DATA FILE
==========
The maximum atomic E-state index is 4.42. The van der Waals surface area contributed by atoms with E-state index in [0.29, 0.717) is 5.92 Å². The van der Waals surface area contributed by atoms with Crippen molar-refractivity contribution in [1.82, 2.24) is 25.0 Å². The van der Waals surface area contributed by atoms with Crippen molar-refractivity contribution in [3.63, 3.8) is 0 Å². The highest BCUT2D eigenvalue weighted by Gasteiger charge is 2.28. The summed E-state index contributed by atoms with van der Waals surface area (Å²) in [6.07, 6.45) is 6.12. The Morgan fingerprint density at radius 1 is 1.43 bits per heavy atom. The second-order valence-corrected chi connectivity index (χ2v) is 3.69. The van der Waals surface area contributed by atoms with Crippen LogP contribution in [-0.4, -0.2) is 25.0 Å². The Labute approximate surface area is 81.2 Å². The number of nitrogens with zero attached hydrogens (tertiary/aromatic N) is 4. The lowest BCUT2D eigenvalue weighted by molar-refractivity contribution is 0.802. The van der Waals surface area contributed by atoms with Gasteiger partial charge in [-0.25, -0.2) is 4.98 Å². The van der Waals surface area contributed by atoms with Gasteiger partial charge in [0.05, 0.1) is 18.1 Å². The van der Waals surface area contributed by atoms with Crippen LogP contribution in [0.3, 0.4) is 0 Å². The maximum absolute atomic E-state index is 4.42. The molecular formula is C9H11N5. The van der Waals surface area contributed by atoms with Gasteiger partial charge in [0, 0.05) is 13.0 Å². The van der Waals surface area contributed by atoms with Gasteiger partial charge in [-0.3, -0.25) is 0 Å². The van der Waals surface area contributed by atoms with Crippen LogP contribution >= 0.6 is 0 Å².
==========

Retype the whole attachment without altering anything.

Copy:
The maximum atomic E-state index is 4.42. The van der Waals surface area contributed by atoms with E-state index in [0.29, 0.717) is 5.92 Å². The van der Waals surface area contributed by atoms with Crippen molar-refractivity contribution in [1.82, 2.24) is 25.0 Å². The van der Waals surface area contributed by atoms with Crippen molar-refractivity contribution in [3.63, 3.8) is 0 Å². The highest BCUT2D eigenvalue weighted by Gasteiger charge is 2.28. The summed E-state index contributed by atoms with van der Waals surface area (Å²) in [6.07, 6.45) is 6.12. The Morgan fingerprint density at radius 1 is 1.43 bits per heavy atom. The second-order valence-corrected chi connectivity index (χ2v) is 3.69. The van der Waals surface area contributed by atoms with Crippen LogP contribution in [-0.4, -0.2) is 25.0 Å². The Labute approximate surface area is 81.2 Å². The number of nitrogens with zero attached hydrogens (tertiary/aromatic N) is 4. The lowest BCUT2D eigenvalue weighted by molar-refractivity contribution is 0.802. The van der Waals surface area contributed by atoms with Gasteiger partial charge in [-0.25, -0.2) is 4.98 Å². The van der Waals surface area contributed by atoms with Gasteiger partial charge in [0.05, 0.1) is 18.1 Å². The van der Waals surface area contributed by atoms with Crippen LogP contribution in [0.3, 0.4) is 0 Å². The maximum absolute atomic E-state index is 4.42. The molecular formula is C9H11N5. The van der Waals surface area contributed by atoms with Gasteiger partial charge in [0, 0.05) is 13.0 Å². The van der Waals surface area contributed by atoms with Gasteiger partial charge in [-0.3, -0.25) is 0 Å². The van der Waals surface area contributed by atoms with Crippen LogP contribution >= 0.6 is 0 Å².